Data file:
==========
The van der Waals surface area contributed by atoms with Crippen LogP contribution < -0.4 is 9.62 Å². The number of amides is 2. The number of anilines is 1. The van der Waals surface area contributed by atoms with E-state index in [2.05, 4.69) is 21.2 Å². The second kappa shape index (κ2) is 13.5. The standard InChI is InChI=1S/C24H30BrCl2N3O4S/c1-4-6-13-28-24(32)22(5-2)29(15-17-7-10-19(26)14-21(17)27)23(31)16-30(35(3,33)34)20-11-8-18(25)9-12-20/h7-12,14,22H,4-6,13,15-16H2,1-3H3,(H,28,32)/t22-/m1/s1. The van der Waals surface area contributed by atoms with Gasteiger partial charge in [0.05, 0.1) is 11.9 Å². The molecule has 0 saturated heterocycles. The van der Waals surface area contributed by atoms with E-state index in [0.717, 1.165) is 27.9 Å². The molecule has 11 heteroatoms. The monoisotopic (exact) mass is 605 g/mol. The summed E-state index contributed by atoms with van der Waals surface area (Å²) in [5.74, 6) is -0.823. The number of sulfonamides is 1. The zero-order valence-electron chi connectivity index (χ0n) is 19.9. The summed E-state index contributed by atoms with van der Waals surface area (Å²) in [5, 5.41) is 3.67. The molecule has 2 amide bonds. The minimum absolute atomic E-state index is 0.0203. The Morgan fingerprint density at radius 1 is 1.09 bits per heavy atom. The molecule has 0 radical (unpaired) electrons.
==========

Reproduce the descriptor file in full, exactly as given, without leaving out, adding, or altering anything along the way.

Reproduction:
The van der Waals surface area contributed by atoms with Crippen LogP contribution < -0.4 is 9.62 Å². The number of amides is 2. The number of anilines is 1. The van der Waals surface area contributed by atoms with E-state index in [2.05, 4.69) is 21.2 Å². The second kappa shape index (κ2) is 13.5. The standard InChI is InChI=1S/C24H30BrCl2N3O4S/c1-4-6-13-28-24(32)22(5-2)29(15-17-7-10-19(26)14-21(17)27)23(31)16-30(35(3,33)34)20-11-8-18(25)9-12-20/h7-12,14,22H,4-6,13,15-16H2,1-3H3,(H,28,32)/t22-/m1/s1. The van der Waals surface area contributed by atoms with Gasteiger partial charge in [0.05, 0.1) is 11.9 Å². The molecule has 0 saturated heterocycles. The van der Waals surface area contributed by atoms with E-state index in [0.717, 1.165) is 27.9 Å². The molecule has 11 heteroatoms. The monoisotopic (exact) mass is 605 g/mol. The summed E-state index contributed by atoms with van der Waals surface area (Å²) in [5.74, 6) is -0.823. The number of sulfonamides is 1. The zero-order valence-electron chi connectivity index (χ0n) is 19.9. The summed E-state index contributed by atoms with van der Waals surface area (Å²) in [5, 5.41) is 3.67. The molecule has 2 amide bonds. The minimum absolute atomic E-state index is 0.0203. The Morgan fingerprint density at radius 1 is 1.09 bits per heavy atom. The molecule has 0 radical (unpaired) electrons.